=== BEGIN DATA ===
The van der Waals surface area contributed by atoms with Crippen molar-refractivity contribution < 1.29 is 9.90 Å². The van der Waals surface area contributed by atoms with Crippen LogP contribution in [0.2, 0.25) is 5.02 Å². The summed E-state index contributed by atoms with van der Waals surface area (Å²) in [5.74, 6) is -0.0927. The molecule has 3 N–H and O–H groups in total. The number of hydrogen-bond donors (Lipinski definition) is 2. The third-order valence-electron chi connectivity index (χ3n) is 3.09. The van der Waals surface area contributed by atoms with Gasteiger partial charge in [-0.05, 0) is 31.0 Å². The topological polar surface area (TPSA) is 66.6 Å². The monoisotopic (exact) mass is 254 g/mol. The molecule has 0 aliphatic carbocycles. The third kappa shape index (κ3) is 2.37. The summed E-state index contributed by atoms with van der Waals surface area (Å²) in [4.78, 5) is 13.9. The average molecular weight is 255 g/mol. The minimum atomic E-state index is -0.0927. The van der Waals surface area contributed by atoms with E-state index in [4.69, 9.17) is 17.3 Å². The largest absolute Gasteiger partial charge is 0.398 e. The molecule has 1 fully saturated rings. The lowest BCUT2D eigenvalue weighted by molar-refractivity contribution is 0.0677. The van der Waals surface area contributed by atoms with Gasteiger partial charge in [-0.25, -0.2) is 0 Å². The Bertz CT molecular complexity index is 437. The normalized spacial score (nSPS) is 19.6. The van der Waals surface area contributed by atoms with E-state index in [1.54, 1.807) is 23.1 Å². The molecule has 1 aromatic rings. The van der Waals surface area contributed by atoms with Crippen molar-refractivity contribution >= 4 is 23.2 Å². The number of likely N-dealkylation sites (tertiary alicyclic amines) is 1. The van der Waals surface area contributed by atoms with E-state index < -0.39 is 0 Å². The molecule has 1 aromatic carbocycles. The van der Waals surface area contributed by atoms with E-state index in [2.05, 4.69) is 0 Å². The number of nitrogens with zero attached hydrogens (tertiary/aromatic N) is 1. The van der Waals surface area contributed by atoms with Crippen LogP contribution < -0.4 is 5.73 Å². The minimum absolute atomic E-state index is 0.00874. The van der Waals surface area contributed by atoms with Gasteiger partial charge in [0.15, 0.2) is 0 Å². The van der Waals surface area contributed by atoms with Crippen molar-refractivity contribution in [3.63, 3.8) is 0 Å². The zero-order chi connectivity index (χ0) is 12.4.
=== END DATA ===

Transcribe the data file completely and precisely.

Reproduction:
The van der Waals surface area contributed by atoms with Crippen molar-refractivity contribution < 1.29 is 9.90 Å². The van der Waals surface area contributed by atoms with Crippen LogP contribution in [0.2, 0.25) is 5.02 Å². The summed E-state index contributed by atoms with van der Waals surface area (Å²) in [5.74, 6) is -0.0927. The molecule has 3 N–H and O–H groups in total. The number of hydrogen-bond donors (Lipinski definition) is 2. The third-order valence-electron chi connectivity index (χ3n) is 3.09. The van der Waals surface area contributed by atoms with Gasteiger partial charge in [-0.05, 0) is 31.0 Å². The topological polar surface area (TPSA) is 66.6 Å². The monoisotopic (exact) mass is 254 g/mol. The molecule has 0 aliphatic carbocycles. The third kappa shape index (κ3) is 2.37. The summed E-state index contributed by atoms with van der Waals surface area (Å²) in [4.78, 5) is 13.9. The average molecular weight is 255 g/mol. The minimum atomic E-state index is -0.0927. The van der Waals surface area contributed by atoms with E-state index in [4.69, 9.17) is 17.3 Å². The largest absolute Gasteiger partial charge is 0.398 e. The molecule has 1 fully saturated rings. The lowest BCUT2D eigenvalue weighted by molar-refractivity contribution is 0.0677. The van der Waals surface area contributed by atoms with Gasteiger partial charge in [-0.25, -0.2) is 0 Å². The Bertz CT molecular complexity index is 437. The normalized spacial score (nSPS) is 19.6. The van der Waals surface area contributed by atoms with E-state index in [1.54, 1.807) is 23.1 Å². The molecule has 1 aromatic rings. The van der Waals surface area contributed by atoms with Crippen molar-refractivity contribution >= 4 is 23.2 Å². The number of likely N-dealkylation sites (tertiary alicyclic amines) is 1. The van der Waals surface area contributed by atoms with E-state index < -0.39 is 0 Å². The molecule has 1 aromatic carbocycles. The van der Waals surface area contributed by atoms with E-state index in [2.05, 4.69) is 0 Å². The number of nitrogens with zero attached hydrogens (tertiary/aromatic N) is 1. The van der Waals surface area contributed by atoms with Crippen LogP contribution < -0.4 is 5.73 Å². The minimum absolute atomic E-state index is 0.00874. The van der Waals surface area contributed by atoms with Gasteiger partial charge in [0.15, 0.2) is 0 Å². The van der Waals surface area contributed by atoms with Crippen molar-refractivity contribution in [3.63, 3.8) is 0 Å². The zero-order chi connectivity index (χ0) is 12.4.